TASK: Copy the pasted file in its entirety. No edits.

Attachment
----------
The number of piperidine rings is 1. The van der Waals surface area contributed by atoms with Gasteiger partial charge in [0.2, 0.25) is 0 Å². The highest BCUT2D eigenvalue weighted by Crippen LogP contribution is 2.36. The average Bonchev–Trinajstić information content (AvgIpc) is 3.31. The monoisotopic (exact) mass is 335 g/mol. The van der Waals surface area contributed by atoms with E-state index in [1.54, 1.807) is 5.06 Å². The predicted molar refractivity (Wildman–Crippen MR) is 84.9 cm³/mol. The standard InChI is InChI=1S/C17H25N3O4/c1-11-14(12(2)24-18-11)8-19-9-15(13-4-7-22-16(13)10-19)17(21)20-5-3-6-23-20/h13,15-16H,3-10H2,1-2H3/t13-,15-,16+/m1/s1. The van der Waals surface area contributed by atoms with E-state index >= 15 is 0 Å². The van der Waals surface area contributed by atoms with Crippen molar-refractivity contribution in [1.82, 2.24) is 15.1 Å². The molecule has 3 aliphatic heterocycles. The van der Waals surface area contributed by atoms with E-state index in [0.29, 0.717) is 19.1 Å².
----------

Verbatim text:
The number of piperidine rings is 1. The van der Waals surface area contributed by atoms with Gasteiger partial charge in [0.2, 0.25) is 0 Å². The highest BCUT2D eigenvalue weighted by Crippen LogP contribution is 2.36. The average Bonchev–Trinajstić information content (AvgIpc) is 3.31. The monoisotopic (exact) mass is 335 g/mol. The van der Waals surface area contributed by atoms with E-state index in [1.54, 1.807) is 5.06 Å². The predicted molar refractivity (Wildman–Crippen MR) is 84.9 cm³/mol. The standard InChI is InChI=1S/C17H25N3O4/c1-11-14(12(2)24-18-11)8-19-9-15(13-4-7-22-16(13)10-19)17(21)20-5-3-6-23-20/h13,15-16H,3-10H2,1-2H3/t13-,15-,16+/m1/s1. The van der Waals surface area contributed by atoms with E-state index >= 15 is 0 Å². The van der Waals surface area contributed by atoms with Crippen molar-refractivity contribution in [1.82, 2.24) is 15.1 Å². The molecule has 3 aliphatic heterocycles. The van der Waals surface area contributed by atoms with E-state index in [0.29, 0.717) is 19.1 Å².